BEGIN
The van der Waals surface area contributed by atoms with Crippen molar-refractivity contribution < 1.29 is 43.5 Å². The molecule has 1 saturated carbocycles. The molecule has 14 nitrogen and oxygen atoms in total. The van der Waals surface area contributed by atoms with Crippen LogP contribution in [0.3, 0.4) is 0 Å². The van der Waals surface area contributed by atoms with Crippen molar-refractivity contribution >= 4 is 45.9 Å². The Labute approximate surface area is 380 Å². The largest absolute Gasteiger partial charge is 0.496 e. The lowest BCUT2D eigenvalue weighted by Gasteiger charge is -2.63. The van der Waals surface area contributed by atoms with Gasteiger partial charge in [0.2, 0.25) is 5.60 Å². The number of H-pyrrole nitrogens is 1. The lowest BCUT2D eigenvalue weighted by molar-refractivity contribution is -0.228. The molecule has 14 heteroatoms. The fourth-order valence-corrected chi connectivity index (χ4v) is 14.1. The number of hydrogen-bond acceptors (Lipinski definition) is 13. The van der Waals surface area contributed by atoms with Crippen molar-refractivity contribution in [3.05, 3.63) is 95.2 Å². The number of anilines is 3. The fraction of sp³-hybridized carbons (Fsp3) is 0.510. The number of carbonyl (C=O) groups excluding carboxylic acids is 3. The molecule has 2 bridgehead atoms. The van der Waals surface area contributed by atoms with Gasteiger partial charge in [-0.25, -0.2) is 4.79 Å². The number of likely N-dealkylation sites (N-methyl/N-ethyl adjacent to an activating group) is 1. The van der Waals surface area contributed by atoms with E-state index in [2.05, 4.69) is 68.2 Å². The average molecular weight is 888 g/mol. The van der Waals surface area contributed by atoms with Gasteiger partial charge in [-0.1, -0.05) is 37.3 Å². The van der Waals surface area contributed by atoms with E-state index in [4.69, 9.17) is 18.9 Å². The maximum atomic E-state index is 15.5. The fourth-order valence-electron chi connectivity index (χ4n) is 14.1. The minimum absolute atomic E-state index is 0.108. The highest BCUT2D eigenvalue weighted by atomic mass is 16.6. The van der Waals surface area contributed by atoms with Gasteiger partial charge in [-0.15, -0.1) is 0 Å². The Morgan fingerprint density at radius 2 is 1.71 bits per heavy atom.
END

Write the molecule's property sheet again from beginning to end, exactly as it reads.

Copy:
The van der Waals surface area contributed by atoms with Crippen molar-refractivity contribution < 1.29 is 43.5 Å². The molecule has 1 saturated carbocycles. The molecule has 14 nitrogen and oxygen atoms in total. The van der Waals surface area contributed by atoms with Crippen LogP contribution in [0.3, 0.4) is 0 Å². The van der Waals surface area contributed by atoms with Crippen molar-refractivity contribution >= 4 is 45.9 Å². The Labute approximate surface area is 380 Å². The largest absolute Gasteiger partial charge is 0.496 e. The lowest BCUT2D eigenvalue weighted by Gasteiger charge is -2.63. The van der Waals surface area contributed by atoms with Gasteiger partial charge in [0.2, 0.25) is 5.60 Å². The number of H-pyrrole nitrogens is 1. The lowest BCUT2D eigenvalue weighted by molar-refractivity contribution is -0.228. The molecule has 14 heteroatoms. The fourth-order valence-corrected chi connectivity index (χ4v) is 14.1. The number of hydrogen-bond acceptors (Lipinski definition) is 13. The van der Waals surface area contributed by atoms with Crippen molar-refractivity contribution in [3.05, 3.63) is 95.2 Å². The number of anilines is 3. The fraction of sp³-hybridized carbons (Fsp3) is 0.510. The number of carbonyl (C=O) groups excluding carboxylic acids is 3. The molecule has 2 bridgehead atoms. The van der Waals surface area contributed by atoms with Gasteiger partial charge in [-0.25, -0.2) is 4.79 Å². The number of likely N-dealkylation sites (N-methyl/N-ethyl adjacent to an activating group) is 1. The van der Waals surface area contributed by atoms with E-state index in [2.05, 4.69) is 68.2 Å². The average molecular weight is 888 g/mol. The van der Waals surface area contributed by atoms with Gasteiger partial charge in [-0.1, -0.05) is 37.3 Å². The van der Waals surface area contributed by atoms with E-state index in [4.69, 9.17) is 18.9 Å². The maximum atomic E-state index is 15.5. The fourth-order valence-electron chi connectivity index (χ4n) is 14.1. The minimum absolute atomic E-state index is 0.108. The highest BCUT2D eigenvalue weighted by atomic mass is 16.6. The van der Waals surface area contributed by atoms with Gasteiger partial charge in [-0.15, -0.1) is 0 Å². The Morgan fingerprint density at radius 2 is 1.71 bits per heavy atom.